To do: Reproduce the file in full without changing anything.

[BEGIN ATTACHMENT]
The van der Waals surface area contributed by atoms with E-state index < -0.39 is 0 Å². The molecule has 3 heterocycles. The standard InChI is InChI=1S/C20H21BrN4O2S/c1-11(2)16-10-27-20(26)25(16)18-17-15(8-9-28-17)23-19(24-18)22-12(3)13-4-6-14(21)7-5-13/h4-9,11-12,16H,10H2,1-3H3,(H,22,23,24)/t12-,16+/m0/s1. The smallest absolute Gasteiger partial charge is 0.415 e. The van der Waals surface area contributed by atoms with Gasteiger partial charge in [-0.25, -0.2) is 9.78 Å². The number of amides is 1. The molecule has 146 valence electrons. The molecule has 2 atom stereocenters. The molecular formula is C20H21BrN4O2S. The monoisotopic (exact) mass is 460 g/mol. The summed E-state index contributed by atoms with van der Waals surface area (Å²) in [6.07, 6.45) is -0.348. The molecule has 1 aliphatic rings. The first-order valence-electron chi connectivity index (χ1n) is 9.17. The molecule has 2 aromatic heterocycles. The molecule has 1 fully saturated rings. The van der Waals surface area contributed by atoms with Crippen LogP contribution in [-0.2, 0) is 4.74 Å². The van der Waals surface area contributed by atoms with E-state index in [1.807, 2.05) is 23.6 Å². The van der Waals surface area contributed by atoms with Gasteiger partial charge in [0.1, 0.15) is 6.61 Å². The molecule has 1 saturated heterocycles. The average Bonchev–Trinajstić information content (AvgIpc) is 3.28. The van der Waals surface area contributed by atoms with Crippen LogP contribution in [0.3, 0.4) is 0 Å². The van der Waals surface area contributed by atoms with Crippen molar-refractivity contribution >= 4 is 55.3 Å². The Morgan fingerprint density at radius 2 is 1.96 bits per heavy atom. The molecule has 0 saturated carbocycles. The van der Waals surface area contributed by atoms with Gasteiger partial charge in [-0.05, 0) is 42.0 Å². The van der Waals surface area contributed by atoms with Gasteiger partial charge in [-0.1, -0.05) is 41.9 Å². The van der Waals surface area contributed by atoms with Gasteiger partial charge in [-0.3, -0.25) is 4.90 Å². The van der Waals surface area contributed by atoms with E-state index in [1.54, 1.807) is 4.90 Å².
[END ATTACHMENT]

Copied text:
The van der Waals surface area contributed by atoms with E-state index < -0.39 is 0 Å². The molecule has 3 heterocycles. The standard InChI is InChI=1S/C20H21BrN4O2S/c1-11(2)16-10-27-20(26)25(16)18-17-15(8-9-28-17)23-19(24-18)22-12(3)13-4-6-14(21)7-5-13/h4-9,11-12,16H,10H2,1-3H3,(H,22,23,24)/t12-,16+/m0/s1. The smallest absolute Gasteiger partial charge is 0.415 e. The van der Waals surface area contributed by atoms with Gasteiger partial charge in [-0.25, -0.2) is 9.78 Å². The number of amides is 1. The molecule has 146 valence electrons. The molecule has 2 atom stereocenters. The molecular formula is C20H21BrN4O2S. The monoisotopic (exact) mass is 460 g/mol. The summed E-state index contributed by atoms with van der Waals surface area (Å²) in [6.07, 6.45) is -0.348. The molecule has 1 aliphatic rings. The first-order valence-electron chi connectivity index (χ1n) is 9.17. The molecule has 2 aromatic heterocycles. The molecule has 1 fully saturated rings. The van der Waals surface area contributed by atoms with Crippen LogP contribution in [-0.2, 0) is 4.74 Å². The van der Waals surface area contributed by atoms with E-state index in [1.807, 2.05) is 23.6 Å². The van der Waals surface area contributed by atoms with Gasteiger partial charge in [0.1, 0.15) is 6.61 Å². The molecule has 1 saturated heterocycles. The average Bonchev–Trinajstić information content (AvgIpc) is 3.28. The van der Waals surface area contributed by atoms with Crippen LogP contribution in [0.3, 0.4) is 0 Å². The van der Waals surface area contributed by atoms with Crippen molar-refractivity contribution >= 4 is 55.3 Å². The Morgan fingerprint density at radius 2 is 1.96 bits per heavy atom. The molecule has 0 saturated carbocycles. The van der Waals surface area contributed by atoms with Gasteiger partial charge in [-0.05, 0) is 42.0 Å². The van der Waals surface area contributed by atoms with Gasteiger partial charge in [-0.1, -0.05) is 41.9 Å². The van der Waals surface area contributed by atoms with Gasteiger partial charge in [-0.3, -0.25) is 4.90 Å². The van der Waals surface area contributed by atoms with E-state index in [1.54, 1.807) is 4.90 Å².